Today, there are multiple market research studies that discuss and estimate a thriving growth for the application development segment. The market scenario seems relevant and business-ready for the growing popularity of applications. In order to keep the performance and functioning of the applications upbeat, enterprises are increasingly considering application performance management (APM) ...
Self-service and the concept of “Shift Left” are some of the phrases you will hear the most in the modern service management industry. The reason being is that you want to provide your users with the most important knowledge that you can to help them solve their issues and problems themselves, saving you time to focus on more important priorities. It’s a common problem, sort of a chicken and egg approach, but when you help your internal teams better meet their needs through such efforts, you also want to make sure that what is best for your service department also is best for your users ...
Confidence in satisfying and supporting core IT has diminished due in part to a strain on declining IT budgets and initiatives now progressing beyond implementation into production mode, according to TEKsystems' annual IT Forecast research ...
Making predictions is always a gamble. But given the way 2017 played out and the way 2018 is shaping up, odds are that certain technology trends will play a significant role in your IT department this year ...
With more than one-third of IT Professionals citing "moving faster" as their top goal for 2018, and an overwhelming 99 percent of IT and business decision makers noticing an increasing pace of change in today's connected world, it's clear that speed has become intrinsically linked to business success. For companies looking to compete in the digital economy, this pace of transformation is being driven by their customers and requires speedy software releases, agility through cloud services, and automation ...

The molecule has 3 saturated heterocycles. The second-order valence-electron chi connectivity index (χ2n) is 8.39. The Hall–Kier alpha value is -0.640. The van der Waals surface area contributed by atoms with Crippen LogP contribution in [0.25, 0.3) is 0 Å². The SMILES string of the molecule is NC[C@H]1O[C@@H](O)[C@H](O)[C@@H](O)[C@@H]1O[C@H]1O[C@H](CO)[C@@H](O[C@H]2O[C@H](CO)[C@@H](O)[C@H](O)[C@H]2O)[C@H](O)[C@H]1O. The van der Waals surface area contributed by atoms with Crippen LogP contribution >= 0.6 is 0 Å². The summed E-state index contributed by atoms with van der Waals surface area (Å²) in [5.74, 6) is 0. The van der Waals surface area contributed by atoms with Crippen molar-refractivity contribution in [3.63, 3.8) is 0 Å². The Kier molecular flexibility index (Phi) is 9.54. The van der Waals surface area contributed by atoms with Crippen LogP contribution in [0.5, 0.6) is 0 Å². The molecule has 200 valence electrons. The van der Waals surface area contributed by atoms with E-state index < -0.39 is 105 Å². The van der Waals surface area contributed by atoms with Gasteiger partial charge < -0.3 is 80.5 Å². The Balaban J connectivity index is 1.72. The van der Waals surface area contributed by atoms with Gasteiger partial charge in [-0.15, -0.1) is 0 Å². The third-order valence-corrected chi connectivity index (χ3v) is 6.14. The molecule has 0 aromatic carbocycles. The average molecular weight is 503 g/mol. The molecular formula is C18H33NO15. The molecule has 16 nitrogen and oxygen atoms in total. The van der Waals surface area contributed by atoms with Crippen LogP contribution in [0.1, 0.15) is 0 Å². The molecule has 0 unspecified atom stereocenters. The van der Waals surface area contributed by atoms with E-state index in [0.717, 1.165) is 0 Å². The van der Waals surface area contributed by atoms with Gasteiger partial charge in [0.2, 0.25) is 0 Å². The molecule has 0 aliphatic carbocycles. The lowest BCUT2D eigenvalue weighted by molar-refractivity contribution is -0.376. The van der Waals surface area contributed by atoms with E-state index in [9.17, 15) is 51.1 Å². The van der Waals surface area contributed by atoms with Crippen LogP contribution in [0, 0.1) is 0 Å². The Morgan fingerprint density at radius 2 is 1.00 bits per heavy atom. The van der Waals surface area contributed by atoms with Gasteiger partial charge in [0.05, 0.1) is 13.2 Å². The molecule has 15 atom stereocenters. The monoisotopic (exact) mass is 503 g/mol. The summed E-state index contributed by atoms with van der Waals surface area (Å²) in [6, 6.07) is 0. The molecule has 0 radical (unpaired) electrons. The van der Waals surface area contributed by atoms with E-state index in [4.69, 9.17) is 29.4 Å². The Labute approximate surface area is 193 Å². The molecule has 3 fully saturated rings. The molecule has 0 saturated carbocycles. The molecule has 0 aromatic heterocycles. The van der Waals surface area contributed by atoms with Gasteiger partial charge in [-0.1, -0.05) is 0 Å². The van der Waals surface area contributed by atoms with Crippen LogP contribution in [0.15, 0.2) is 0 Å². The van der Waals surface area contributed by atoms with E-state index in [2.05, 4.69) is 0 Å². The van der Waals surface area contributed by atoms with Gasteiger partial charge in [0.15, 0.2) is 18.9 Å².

Looking back on this year, we can see threads of what the future holds in enterprise networking. Specifically, taking a closer look at the biggest news and trends of this year, IT areas where businesses are investing and perspectives from the analyst community, as well as our own experiences, here are five network predictions for the coming year ...
As we enter 2018, businesses are busy anticipating what the new year will bring in terms of industry developments, growing trends, and hidden surprises. In 2017, the increased use of automation within testing teams (where Agile development boosted speed of release), led to QA becoming much more embedded within development teams than would have been the case a few years ago. As a result, proper software testing and monitoring assumes ever greater importance. The natural question is – what next? Here are some of the changes we believe will happen within our industry in 2018 ...
Application Performance Monitoring (APM) has become a must-have technology for IT organizations. In today’s era of digital transformation, distributed computing and cloud-native services, APM tools enable IT organizations to measure the real experience of users, trace business transactions to identify slowdowns and deliver the code-level visibility needed for optimizing the performance of applications. 2018 will see the requirements and expectations from APM solutions increase in the following ways ...
We don't often enough look back at the prior year’s predictions to see if they actually came to fruition. That is the purpose of this analysis. I have picked out a few key areas in APMdigest's 2017 Application Performance Management Predictions, and analyzed which predictions actually came true ...
Planning for a new year often includes predicting what’s going to happen. However, we don't often enough look back at the prior year’s predictions to see if they actually came to fruition. That is the purpose of this analysis. I have picked out a few key areas in APMdigest's 2017 Application Performance Management Predictions, and analyzed which predictions actually came true ...